Things That Kill, Not All from China – WIF Lists

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Urban Hazards

That Could

Kill You

The urban environment can be scary. While the dangers of the outdoors and wilderness survival are well publicized, city planners, businesses and the public alike struggle with how to mitigate the dangers with which the urban environment is fraught. Let us now explore the chilling survival dangers that may face us vulnerable humans in the wild, wild world that is the city. Eerily, some of the worst hazards come from attempts at charity, efficiency, or green innovation.

10. Monster Icicles

It is less well known than it should be that urban environments juxtapose walking areas for pedestrians with perfect places for icicles to drop from great heights. This can be deadly. In cities with cold winter climates, sufficient precipitation and the presence of tall buildings, such as St. Petersburg, Russia or New York, USA, a perfect storm exists that has, tragically, caused numerous injuries and in some cities, repeated fatalities. Environmental sustainability measures centered on making buildings more energy efficient have perversely created increased danger to the public in certain cases.

A 2010 article in the International Journal on Tall Buildings and Urban Habitat describes how buildings built to be energy efficient (or renovated to be energy efficient) release less heat, saving energy but dramatically increasing the accumulation of potentially dangerous ice formations on the outside of skyscrapers. When temperatures rise, ice chunks fall to the city streets below. Icicles forming as water drips down the edges of buildings has caused tragic deaths, most notably in St. Petersburg, Russia where in a single year (2010) a shocking five people died and 150 were injured after being hit by huge falling icicles or ice chunks. Senseless carnage! Novosibirsk, the third most populated city in Russia, also saw a cold tragedy toward winter’s end in 2015 when a 20-year-old woman was killed by ice falling 14 stories from a canopy. Blame has been placed on officials for failing to ensure dangerous ice was removed.

9. Killer Dumpsters

Dumpster diving is a popular activity for the homeless, those trying to save a few dollars, or certain “freegans” trying to make a political or economic statement about thrown away food. Yet another kind of dumpster diving (for dumpster contents that are not garbage) have claimed several lives, prompting calls for a ban. These are the clothing donation bins that have caused seven deaths Canada-wide since 2015. The complicated mechanism of these bins, designed to prevent theft can crush people between metal plates aided by their own body weight as they reach into the bins in an attempt to retrieve clothing.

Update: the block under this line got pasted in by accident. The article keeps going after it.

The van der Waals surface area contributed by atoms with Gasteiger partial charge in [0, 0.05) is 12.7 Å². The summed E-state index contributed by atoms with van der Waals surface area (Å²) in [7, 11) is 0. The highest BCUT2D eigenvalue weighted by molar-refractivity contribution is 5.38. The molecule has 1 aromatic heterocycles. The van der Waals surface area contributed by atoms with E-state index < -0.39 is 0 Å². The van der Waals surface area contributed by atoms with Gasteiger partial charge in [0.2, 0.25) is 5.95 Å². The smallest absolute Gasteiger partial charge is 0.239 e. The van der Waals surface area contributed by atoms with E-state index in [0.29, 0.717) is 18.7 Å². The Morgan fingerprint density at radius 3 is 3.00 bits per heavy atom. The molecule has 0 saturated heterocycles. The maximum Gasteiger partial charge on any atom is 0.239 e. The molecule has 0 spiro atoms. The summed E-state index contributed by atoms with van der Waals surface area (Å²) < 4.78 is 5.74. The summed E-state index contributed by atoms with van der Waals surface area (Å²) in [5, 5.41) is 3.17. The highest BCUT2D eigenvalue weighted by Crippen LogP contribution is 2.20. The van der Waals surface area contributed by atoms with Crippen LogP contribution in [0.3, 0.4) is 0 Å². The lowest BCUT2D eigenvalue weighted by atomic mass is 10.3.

The problem is worst in Canada, for reasons still in question, but deaths have occurred elsewhere globally but in fewer numbers. People have been found dead in clothing donation bins, while in other cases, screams were heard but the victim died of crushing and suffocation before they could be helped. For example, help came too late to save one woman whose vehicle was still running beside a bin that she entered at night, only to get caught up and be left hanging from broken limbs. Efforts to curb the deaths include outright bans or voluntary removals of bins in certain jurisdictions, along with engineering team efforts to design a safer system.

8. Stray Bullet Strikes

Stray bullets can arise from surprising sources and travel in the strangest trajectories, killing people in cities who had nothing to do with either celebrations, gang violence, or warfare. Bullets travel farther than people commonly understand, less accurately than often believed, and can ricochet or achieve a lethal potential falling in an arc after being fired into the air. A growing number of people in the United States have lost their lives when a bullet entered their home or hit them in the street. Just one Baltimore street saw a three-year-old killed and then a nine-year-old girl injured by stray bullets in two separate incidents. These cases of accidental urban shootings are examples of a growing problem. Between March 2008 and February 2009, over 300 people were hit by stray bullets in the United States.

A variety of demographics were represented in an analysis of those hit, and those who were identified as responsible in stray bullet cases. Shockingly, children formed 30 percent of the victims. The urban threat is not primarily a street issue, as 68 percent of victims were struck indoors, including 40 percent being accidentally shot in their own homes. There is also an urgent need to stop the celebratory firing of live rounds at events such as New Years around the world. Senseless fatalities, such as the 2014 deaths of two children in the Philippines when bullets fired to celebrate New Years struck them in their home, serve as an example.

7. Airplane Crashes